June 27th, 2017 at 11:09 AM ^

is a nice, easy win game to break up the season - since the SEC schedules FCS teams in the middle of their seasons for a break and an easy win we should keep Rutgers and give the illusion of playing a Power 5 school

lilpenny1316

June 27th, 2017 at 3:05 PM ^

While I'd like to see Rutgers be as competitive as at least Vanderbilt, these midseason cupcakes are great to give guys a chance to rest and guys to play that normally don't.

Also, because it's a conference game, it'll look better than an FCS school.

BTW, take a look at when Alabama plays their FCS opponent.  It's usually the week before the Iron Bowl.  I think some of the other schools do the same thing.

stephenrjking

June 27th, 2017 at 10:48 AM ^

Here's an idea how about we stop realigning conferences and just play football or something. 

Not that I don't relish the thought of a brand new Michigan-New Mexico State divisional rivalry... but I don't.

Wallaby Court

June 27th, 2017 at 11:19 AM ^

While good on paper, I think Texas would be a poor fit. My understanding is that Texas has been a pain as a conference mate. Its administrative and financial dominance of the Big 12 directly or indirectly drove Texas A&M and Nebraska to the SEC and Big Ten. I cannot imagine Texas joining the Big Ten and not trying to throw its weight around in a similar fashion.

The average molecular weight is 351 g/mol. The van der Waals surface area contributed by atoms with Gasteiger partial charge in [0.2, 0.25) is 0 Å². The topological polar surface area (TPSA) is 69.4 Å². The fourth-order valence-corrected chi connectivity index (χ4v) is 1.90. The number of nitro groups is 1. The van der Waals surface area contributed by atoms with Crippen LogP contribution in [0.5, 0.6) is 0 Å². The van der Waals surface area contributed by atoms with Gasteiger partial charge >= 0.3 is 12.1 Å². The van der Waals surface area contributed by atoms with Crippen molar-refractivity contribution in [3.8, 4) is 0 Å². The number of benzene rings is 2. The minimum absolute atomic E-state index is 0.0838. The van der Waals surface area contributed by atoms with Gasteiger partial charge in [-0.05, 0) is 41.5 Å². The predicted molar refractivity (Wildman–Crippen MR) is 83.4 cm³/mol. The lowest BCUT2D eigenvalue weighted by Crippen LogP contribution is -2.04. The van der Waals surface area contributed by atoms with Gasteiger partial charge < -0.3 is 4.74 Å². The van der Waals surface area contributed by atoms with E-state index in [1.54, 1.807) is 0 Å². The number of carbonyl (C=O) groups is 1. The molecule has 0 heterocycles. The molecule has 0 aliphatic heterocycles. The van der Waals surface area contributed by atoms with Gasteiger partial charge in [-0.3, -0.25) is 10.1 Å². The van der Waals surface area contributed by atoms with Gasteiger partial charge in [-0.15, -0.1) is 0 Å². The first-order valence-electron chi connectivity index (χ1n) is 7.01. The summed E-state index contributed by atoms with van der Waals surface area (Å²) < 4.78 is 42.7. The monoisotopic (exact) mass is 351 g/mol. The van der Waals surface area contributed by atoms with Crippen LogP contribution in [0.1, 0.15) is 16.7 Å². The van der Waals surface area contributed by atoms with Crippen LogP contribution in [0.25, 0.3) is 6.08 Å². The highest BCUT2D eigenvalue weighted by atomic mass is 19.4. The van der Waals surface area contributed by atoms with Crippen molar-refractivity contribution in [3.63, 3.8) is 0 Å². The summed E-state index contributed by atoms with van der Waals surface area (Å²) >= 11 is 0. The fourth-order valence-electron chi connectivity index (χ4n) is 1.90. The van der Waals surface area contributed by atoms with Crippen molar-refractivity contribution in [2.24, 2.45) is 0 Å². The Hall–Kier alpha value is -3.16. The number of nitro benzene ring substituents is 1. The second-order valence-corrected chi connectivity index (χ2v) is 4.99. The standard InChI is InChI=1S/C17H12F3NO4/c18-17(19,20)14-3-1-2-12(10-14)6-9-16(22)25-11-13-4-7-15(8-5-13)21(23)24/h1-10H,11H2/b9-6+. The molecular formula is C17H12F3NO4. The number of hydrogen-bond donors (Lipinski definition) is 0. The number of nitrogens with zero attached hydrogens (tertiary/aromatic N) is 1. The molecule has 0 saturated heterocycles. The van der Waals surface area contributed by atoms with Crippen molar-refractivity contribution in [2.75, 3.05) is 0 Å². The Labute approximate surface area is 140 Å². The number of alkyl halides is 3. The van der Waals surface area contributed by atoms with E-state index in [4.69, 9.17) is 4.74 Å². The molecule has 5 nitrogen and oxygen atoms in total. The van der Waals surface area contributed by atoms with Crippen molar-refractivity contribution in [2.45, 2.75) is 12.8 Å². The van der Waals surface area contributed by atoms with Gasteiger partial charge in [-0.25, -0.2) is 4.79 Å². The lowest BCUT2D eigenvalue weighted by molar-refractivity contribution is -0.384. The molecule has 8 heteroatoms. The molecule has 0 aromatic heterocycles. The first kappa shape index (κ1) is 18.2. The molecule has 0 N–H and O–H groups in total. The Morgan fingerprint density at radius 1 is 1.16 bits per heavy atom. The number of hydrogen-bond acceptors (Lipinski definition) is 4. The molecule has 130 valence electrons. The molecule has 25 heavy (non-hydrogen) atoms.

Jmer

June 27th, 2017 at 11:37 AM ^

I could see Texas and OU in the Big Ten, SEC, or Pac16. While I agree that Texas has shown no respect for their conference mates, if they are willing to drop their Long Horn Network and share profits like the rest of the Big Ten, they are a far better option than most of the other options for adding two teams to the Big Ten.

Obviously ND would come up. But they want to remain independent and if they have to join a conference, they look like they would be ACC bound. So other than Texas and OU, we are left with Iowa St, K-State, Kansas, Pitt, Syracuse, maybe Louisville, or pull from a group of 5 conference.

If those are our options, give me Texas all day.